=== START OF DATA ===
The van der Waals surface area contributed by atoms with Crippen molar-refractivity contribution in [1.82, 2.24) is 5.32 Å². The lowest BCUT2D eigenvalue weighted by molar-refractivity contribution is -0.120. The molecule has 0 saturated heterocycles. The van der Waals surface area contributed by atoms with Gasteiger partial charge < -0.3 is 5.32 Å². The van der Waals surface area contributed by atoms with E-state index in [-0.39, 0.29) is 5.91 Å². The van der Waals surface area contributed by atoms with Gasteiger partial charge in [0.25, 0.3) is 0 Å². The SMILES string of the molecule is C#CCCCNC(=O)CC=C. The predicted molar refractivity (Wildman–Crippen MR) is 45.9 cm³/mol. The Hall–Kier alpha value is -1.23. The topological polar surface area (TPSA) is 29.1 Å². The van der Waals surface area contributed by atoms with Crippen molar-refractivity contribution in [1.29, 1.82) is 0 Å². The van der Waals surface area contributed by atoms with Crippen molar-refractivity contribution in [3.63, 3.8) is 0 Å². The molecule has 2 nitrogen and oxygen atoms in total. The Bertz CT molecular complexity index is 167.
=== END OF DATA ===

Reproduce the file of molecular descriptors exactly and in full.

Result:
The van der Waals surface area contributed by atoms with Crippen molar-refractivity contribution in [1.82, 2.24) is 5.32 Å². The lowest BCUT2D eigenvalue weighted by molar-refractivity contribution is -0.120. The molecule has 0 saturated heterocycles. The van der Waals surface area contributed by atoms with Gasteiger partial charge < -0.3 is 5.32 Å². The van der Waals surface area contributed by atoms with E-state index in [-0.39, 0.29) is 5.91 Å². The van der Waals surface area contributed by atoms with Gasteiger partial charge in [0.25, 0.3) is 0 Å². The SMILES string of the molecule is C#CCCCNC(=O)CC=C. The predicted molar refractivity (Wildman–Crippen MR) is 45.9 cm³/mol. The Hall–Kier alpha value is -1.23. The topological polar surface area (TPSA) is 29.1 Å². The van der Waals surface area contributed by atoms with Crippen molar-refractivity contribution in [1.29, 1.82) is 0 Å². The van der Waals surface area contributed by atoms with Crippen molar-refractivity contribution in [3.63, 3.8) is 0 Å². The molecule has 2 nitrogen and oxygen atoms in total. The Bertz CT molecular complexity index is 167.